James Cole Clay has been working as a film critic for the better part of a decade covering new releases, blu ray reviews and the occasional drive-in cult classic. His writing is dedicated to discovering social politics through diverse voices, primarily focusing on Women In Film and LGBTQ cinema.
James Clay // Film Critic
Three healthy spoonfuls of “Classic Cruise” recently jetted its way onto home media, and the results are a slick reminder of why Tom Cruise is the perennial movie star of our time. Available on 4K disc – and just upgraded on digital platforms – TOP GUN, DAYS OF THUNDER, and WAR OF THE WORLDS just received the definitive treatment for film collectors.
While this showcases what Cruise has been traditionally celebrated for in his career, looking at these basic cable classics are a reminder that he’s one of the most diverse stars in cinema history. Of course, there’s the inevitable caveat where one is forced to pay lip service to his personal life. Even so, today we celebrate the actor who has never stopped running for his life. Additionally, we recognize filmmakers Tony Scott and Steven Spielberg’s ability to put human beings in peril masterfully.
These three releases from Paramount hit prominent touchstones in Cruise’s career. Even though they aren’t the deep cuts film enthusiasts crave, each represents a seminal moment in blockbuster cinema and important benchmarks of his career. Not saying Tom is batting 1.000, but I’d reckon you’d be hard-pressed to find a forgotten Cruise vehicle past the year 1986. (Maybe FAR & AWAY or THE COLOR OF MONEY qualifies, who knows?)
TOP GUN was in development for a while after an article was written about a school of elite Naval pilots in Miramar, just outside of San Diego. Cruise claims that he indeed always possessed “the need for speed” in the special features, and thus began his career as a student of filmmaking. He had a clause in his contract that stipulated he had to be filmed flying the jets, and at least some of those shots had to be used in the final film.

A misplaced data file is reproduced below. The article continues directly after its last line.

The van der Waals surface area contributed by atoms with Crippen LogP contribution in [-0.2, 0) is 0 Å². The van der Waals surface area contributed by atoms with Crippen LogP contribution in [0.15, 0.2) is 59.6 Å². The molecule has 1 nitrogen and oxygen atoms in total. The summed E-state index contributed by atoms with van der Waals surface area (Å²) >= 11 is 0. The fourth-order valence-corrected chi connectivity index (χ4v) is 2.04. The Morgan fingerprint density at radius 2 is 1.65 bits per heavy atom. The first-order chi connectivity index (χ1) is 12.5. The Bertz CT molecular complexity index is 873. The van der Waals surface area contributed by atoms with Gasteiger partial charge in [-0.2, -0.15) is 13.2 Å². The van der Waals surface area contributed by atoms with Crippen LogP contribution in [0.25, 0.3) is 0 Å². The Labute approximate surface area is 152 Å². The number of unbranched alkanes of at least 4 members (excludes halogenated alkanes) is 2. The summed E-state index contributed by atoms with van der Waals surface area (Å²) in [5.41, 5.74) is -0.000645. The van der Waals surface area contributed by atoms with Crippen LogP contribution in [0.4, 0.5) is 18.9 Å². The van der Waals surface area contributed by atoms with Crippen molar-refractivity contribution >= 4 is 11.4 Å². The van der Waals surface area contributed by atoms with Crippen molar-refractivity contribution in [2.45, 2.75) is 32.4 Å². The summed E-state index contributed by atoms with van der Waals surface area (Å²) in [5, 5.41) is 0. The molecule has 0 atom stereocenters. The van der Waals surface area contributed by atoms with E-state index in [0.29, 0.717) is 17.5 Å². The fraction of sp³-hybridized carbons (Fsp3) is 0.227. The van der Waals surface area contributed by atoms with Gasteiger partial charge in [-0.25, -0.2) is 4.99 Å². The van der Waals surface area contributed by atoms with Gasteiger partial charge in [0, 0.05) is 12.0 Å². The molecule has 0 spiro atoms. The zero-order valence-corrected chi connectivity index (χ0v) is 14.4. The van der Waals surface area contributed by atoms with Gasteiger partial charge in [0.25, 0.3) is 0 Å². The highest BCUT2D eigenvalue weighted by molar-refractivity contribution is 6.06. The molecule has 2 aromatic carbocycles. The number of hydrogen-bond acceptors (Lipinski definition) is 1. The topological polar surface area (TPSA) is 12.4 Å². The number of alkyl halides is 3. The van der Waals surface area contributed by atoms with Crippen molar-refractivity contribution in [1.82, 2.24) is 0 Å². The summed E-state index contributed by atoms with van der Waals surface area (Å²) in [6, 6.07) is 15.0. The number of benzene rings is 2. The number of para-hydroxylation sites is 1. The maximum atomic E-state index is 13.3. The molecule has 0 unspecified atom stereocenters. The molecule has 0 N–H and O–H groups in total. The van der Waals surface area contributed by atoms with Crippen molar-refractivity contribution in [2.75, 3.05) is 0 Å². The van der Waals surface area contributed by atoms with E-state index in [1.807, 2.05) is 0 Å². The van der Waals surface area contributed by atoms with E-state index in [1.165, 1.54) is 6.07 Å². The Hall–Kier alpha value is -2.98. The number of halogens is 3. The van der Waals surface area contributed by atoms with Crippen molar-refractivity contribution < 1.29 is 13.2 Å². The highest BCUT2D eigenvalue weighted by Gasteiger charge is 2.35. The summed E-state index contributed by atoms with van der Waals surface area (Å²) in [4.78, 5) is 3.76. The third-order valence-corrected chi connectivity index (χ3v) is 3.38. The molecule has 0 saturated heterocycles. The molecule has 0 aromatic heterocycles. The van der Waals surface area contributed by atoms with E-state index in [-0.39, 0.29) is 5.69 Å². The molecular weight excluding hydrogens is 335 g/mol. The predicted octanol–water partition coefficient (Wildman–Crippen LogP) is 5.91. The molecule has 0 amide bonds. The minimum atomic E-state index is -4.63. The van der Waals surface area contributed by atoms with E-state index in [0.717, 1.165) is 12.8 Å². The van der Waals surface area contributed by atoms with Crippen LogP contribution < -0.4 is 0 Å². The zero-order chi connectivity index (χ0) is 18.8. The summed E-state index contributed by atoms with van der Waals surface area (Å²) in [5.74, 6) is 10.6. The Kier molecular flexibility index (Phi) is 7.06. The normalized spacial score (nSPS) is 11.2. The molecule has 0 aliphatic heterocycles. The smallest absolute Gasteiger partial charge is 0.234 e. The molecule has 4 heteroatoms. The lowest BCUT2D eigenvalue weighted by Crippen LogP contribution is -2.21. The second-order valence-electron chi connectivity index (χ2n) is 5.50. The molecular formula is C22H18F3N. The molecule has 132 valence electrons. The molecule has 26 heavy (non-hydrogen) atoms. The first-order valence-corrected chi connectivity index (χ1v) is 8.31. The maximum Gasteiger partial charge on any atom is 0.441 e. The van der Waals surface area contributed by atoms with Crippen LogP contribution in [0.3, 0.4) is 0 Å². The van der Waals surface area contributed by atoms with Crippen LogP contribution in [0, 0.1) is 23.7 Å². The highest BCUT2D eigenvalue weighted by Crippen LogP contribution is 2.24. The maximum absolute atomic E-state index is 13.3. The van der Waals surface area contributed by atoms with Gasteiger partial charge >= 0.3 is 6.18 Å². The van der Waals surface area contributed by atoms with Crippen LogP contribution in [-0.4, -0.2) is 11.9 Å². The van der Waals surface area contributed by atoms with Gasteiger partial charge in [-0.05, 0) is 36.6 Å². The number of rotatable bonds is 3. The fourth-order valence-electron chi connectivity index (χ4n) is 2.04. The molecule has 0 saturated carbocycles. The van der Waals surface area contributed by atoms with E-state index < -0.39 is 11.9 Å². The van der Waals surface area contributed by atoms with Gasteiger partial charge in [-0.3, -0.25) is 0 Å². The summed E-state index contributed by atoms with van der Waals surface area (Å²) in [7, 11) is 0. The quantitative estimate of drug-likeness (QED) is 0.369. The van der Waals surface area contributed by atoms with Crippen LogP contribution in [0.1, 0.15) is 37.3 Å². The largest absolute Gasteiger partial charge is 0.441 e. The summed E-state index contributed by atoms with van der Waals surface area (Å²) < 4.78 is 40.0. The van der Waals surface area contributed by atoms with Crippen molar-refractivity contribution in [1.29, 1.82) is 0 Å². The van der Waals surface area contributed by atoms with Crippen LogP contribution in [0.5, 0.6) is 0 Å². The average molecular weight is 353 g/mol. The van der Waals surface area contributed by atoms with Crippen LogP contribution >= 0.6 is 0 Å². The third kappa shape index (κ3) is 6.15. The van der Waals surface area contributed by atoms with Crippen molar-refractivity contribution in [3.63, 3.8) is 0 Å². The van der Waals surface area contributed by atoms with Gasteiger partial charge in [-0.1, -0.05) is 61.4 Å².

Aside from creating an iconic look of masculinity with Scott and producers Jerry Bruckheimer and Don Simpson, this began what would be the template for blockbuster filmmaking for the next two decades, and Cruise was at the center.
With its borderline jingoistic view of patriotism and idealized look at the military, Scott and Co. created a near two-hour commercial for the military. TOP GUN isn’t your atypical action movie, yet it feels like dozens of other iterations that often were copycats. There’s really no antagonists other than Maverick’s (Cruise) ego and quite possibly the body of water that kills Goose. Even Ice Man (Val Kilmer) really isn’t a villain, just a hotshot with a lot of confidence who tries to talk some sense into Maverick. It has a love story anchored by Berlin’s overplayed ballad “Take My Breath Away” (even though the baseline is still killer) and way too many shots of planes taking off that may or may not be a coping mechanism for overcompensation by Scott.
All joking aside, TOP GUN still works beautifully as an outdated piece of cinema history. It’s easy to make fun of these days, and its gender dynamics are rendered obsolete. This 4K release allows the viewer to approach the film as audiences did in 1986, or at least try to attempt to revisit that place in our minds for only a few short hours. Pairing this film with the literal hours of special feature documentaries puts the entire film into the context of the period, and escaping the invisible threats of 2020 doesn’t make 1986 seem so bad.